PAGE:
On the Road With Author Avery Aames

I first met fellow mystery author Avery Aames a couple of years ago, but I didn’t discover until quite recently that she eats gluten-free. (Since then, we’ve had meals together at a couple of my favorite restaurants in New York, Bistango and Rosa Mexicano). Avery is the author of a series called the Cheese Shop Mysteries: the first book, The Long Quiche Goodbye, won the Agatha Award for Best New Novel. Since then, she’s released Lost and Fondue, and her third novel, Clobbered by Camembert, is about to come out. If you haven’t encountered Avery’s work before, here’s your chance: she is giving away a copy of The Long Quiche Goodbye and a copy of Lost and Fondue. To enter the draw, all you have to do is comment below by February 7th — and have a US address for her to mail the books to. You can also check out Avery’s website, follow her on Twitter and on Facebook, and read her two blogs, Mystery Lovers Kitchen and Killer Characters.

First, tell us a bit about your books. For people who haven’t encountered the Cheese Shop Mysteries yet, how would you describe the books?

Tasty.  No, just kidding. First, let me thank you for asking me to join you! Great questions. The Cheese Shop Mysteries are cozies. Each book is set in the quaint, fictional town of Providence, Ohio with a cheese shop owner as the protagonist. Why set a mystery in a cheese shop? This particular one, Fromagerie Bessette, is a hub. It draws in tourists and locals and is a great place for gossip. Charlotte, who owns the cheese shop, is a caring, family-oriented person who is a fixer by nature. In the first novel, her grandmother is accused of murder. How can she not get involved?

How long have you been on a gluten-free diet, and how difficult was the transition for you?

Fifteen years. Luckily, I am a cook, so when I found out I had to eat without gluten, I did everything I could to get started that day. [It turns out I was probably celiac my entire life but misdiagnosed.] There wasn’t a lot written at the time, but there was celiac.com on the Internet, so I studied the site religiously. It took almost six months for my system to resolve. It is still touch and go because of the hidden gluten in so many foods, but I’m very alert too all items.

You travel frequently for writers’ conferences and book events. How do you prepare for a trip? Do you do any gluten-free research in advance?

I always make some gluten-free banana bread so that I can have something sweet and “bready” on the trip. It packs well and stays well, even if not refrigerated. I like my carbs, but I won’t eat them at very many restaurants, even if they assure me they’re gluten-free. When I go to conferences, I call ahead to the hotel and talk to the banquet managers. I also check out the restaurants where we have reservations and ask if they are familiar with gluten-free needs. And when I’m at the conference, I always contact the dining room manager as I enter. With a big smile, of course.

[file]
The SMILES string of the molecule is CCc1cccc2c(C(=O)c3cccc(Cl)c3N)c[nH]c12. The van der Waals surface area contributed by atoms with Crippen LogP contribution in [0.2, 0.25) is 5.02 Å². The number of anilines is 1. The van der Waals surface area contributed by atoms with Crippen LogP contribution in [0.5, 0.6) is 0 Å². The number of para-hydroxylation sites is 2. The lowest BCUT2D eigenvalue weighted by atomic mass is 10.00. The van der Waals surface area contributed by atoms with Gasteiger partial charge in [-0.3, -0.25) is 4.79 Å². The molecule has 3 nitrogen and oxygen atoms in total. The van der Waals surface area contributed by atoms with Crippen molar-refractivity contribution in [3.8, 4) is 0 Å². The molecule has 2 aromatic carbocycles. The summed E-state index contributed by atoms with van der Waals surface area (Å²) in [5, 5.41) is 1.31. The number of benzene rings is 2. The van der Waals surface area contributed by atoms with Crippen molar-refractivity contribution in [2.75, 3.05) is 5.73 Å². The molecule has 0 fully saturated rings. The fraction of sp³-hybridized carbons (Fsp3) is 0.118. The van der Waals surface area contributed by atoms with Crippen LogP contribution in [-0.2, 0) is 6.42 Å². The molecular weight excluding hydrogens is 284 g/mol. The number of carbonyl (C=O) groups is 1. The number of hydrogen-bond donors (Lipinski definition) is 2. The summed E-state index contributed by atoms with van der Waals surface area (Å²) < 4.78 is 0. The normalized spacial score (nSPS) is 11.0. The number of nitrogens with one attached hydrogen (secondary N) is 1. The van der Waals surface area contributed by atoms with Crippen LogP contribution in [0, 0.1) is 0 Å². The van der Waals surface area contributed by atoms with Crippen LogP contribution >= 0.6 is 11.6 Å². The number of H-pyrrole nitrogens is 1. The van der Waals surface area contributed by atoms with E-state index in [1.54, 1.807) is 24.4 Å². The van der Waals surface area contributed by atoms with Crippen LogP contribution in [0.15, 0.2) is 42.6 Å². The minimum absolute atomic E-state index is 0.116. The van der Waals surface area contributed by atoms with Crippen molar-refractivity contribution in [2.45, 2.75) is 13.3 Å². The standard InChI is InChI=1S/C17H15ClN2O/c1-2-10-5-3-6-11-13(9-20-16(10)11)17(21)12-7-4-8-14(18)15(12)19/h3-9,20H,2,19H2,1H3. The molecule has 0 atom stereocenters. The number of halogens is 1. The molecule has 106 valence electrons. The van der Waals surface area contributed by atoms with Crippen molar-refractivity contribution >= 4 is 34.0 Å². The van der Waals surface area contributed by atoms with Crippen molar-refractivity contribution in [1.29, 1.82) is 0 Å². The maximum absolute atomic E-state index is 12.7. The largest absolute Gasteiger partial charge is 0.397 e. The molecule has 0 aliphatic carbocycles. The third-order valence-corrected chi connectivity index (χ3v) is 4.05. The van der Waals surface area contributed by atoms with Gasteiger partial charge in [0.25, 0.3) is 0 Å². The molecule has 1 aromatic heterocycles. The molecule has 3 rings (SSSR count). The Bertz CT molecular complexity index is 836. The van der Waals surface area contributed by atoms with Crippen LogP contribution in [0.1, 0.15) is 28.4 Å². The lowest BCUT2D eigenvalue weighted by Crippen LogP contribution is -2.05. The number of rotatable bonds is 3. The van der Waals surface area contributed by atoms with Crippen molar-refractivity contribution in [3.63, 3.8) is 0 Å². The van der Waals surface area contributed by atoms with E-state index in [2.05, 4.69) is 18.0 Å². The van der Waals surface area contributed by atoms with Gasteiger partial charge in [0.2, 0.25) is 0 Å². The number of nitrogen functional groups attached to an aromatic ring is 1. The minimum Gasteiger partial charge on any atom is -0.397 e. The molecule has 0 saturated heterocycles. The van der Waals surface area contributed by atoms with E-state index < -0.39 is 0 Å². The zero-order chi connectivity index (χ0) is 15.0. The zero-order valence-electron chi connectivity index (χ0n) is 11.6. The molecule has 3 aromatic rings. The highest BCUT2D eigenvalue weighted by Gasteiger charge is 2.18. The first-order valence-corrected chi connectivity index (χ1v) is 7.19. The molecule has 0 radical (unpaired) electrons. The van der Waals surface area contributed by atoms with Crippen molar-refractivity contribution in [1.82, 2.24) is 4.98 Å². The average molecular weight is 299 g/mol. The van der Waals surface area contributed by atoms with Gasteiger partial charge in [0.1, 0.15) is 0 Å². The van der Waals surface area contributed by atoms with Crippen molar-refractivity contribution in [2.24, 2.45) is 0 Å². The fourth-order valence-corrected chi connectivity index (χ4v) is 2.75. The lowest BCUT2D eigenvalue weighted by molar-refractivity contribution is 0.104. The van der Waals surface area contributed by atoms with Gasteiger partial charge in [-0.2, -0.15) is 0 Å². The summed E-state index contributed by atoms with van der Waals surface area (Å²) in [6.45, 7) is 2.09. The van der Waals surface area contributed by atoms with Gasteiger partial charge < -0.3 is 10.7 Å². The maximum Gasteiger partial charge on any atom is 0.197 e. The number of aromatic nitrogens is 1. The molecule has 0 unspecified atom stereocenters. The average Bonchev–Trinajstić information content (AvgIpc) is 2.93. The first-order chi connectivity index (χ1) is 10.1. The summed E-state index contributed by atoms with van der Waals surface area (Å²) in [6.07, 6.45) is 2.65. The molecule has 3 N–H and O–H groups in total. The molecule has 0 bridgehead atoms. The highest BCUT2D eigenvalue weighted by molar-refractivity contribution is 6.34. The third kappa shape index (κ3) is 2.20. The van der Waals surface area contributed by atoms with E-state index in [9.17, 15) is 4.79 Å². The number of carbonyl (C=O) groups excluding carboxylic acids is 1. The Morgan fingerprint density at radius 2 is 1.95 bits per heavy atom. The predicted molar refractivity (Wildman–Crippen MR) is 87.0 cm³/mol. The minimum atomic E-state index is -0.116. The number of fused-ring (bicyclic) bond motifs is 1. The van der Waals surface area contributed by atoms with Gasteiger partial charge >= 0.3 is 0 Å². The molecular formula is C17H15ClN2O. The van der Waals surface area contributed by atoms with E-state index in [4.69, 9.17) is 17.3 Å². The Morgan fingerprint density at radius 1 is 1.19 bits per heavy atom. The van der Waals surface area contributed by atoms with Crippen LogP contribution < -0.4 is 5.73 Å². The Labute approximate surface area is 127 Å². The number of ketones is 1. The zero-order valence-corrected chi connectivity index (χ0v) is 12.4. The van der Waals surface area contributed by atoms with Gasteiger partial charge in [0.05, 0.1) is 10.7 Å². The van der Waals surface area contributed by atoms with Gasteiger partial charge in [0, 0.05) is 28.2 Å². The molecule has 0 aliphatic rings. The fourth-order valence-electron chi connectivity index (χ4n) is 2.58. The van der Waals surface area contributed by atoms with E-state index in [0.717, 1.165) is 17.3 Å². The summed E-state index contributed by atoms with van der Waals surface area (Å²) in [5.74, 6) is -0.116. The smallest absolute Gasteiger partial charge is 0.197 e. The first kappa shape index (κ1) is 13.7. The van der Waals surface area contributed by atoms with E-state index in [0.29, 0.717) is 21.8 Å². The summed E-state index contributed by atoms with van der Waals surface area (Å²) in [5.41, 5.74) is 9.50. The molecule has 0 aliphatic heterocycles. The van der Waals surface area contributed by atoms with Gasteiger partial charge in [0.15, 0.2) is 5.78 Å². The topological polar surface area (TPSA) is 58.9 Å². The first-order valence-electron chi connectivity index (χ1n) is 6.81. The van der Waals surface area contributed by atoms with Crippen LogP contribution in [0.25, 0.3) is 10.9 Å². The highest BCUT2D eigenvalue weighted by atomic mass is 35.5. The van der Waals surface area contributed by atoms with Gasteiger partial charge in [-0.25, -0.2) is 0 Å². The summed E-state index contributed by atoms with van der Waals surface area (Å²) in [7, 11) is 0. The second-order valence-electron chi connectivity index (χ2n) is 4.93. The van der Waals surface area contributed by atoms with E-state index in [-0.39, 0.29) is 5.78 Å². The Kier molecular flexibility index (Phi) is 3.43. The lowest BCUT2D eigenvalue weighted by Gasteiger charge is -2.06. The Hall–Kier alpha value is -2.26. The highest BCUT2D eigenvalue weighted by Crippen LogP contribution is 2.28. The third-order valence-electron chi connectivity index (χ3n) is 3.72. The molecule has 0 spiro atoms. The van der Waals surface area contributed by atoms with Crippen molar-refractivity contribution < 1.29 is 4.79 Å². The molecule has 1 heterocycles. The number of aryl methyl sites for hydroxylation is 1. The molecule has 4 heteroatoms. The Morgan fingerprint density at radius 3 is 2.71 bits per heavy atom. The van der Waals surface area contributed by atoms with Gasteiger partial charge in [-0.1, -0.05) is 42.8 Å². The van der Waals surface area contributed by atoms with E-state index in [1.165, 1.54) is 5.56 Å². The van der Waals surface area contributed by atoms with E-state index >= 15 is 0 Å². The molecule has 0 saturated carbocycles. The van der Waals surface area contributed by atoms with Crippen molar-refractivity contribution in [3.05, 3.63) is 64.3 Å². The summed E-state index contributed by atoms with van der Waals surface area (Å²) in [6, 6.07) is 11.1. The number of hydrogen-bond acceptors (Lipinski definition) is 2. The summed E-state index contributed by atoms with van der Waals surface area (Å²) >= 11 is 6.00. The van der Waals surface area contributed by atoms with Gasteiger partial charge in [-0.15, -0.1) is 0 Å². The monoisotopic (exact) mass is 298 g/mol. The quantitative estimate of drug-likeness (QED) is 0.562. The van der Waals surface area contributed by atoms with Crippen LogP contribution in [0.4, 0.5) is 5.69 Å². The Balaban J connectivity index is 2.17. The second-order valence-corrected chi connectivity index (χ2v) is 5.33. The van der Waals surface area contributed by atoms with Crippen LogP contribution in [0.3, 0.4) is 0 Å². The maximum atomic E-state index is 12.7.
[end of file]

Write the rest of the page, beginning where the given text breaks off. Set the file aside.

Are there any restaurants and/or hotels that you found did a really great job at taking care of a gluten-free guest?

Well, Bistango in New York is heaven!  [Thank you for introducing me to it.] I don’t mean to be a food snob, but I’ve found that many of the upper-end restaurants are better at doing on-the-spot gluten-free because the great chefs are so well-trained in substitution. They know how to remove nuts, dairy, and now gluten. Also, they love a challenge. However, I will give kudos to chain restaurants like PF Changs (excellent), Outback Steakhouse (they have a GF menu), and others. They are getting educated and bringing that to the customer. Maria’s Kitchen in Los Angeles does a terrific job.

What is the toughest thing about traveling gluten-free?

The toughest thing going to places where friends want to dine but they feel “guilty” because I can’t eat what they’re eating. I do my best not to let them feel guilty. I’m fine. I’m not starving. I am not invested in food.  Except cheese, of course. And chocolate. And ice cream. I adore ice cream!

What things do you always bring with you when you travel?

I always bring the banana bread, as I said. Then I bring my sound machine, a book (whatever is highest on my night stand, usually a mystery or thriller), and accessories. That’s the last thing I say to myself before I close the suitcase. Do I have accessories…jewelry, purses, a scarf. I wear a lot of black to conferences, but I love those dashes of color.  And, yes, a pashmina is a must. In those cold conference rooms, brrr. A pashmina helps keep me warm and feeling loved.

You live in Los Angeles, which is a popular destination. Have you found any restaurants, bakeries or shops near you that you’d recommend to gluten-free travelers?

I have found a number of great places that know about gluten-free. Two of my favorites are Playa and Rivera, both owned by the same team. One is downtown and the other is halfway between Hollywood and Beverly Hills. They serve tapas-style cuisine. Everything in the restaurant can be tailored to my needs. The other fun place that is family style is Maria’s Kitchen, as I mentioned above. It’s an Italian place, but they offer risotto and gluten-free pizza, which are fabulous!  I don’t frequent bakeries. I find they are highly overpriced when it comes to gluten-free items and, like I said, I bake myself. I’m a good baker. (Buffing fingernails on my shirt front and laughing)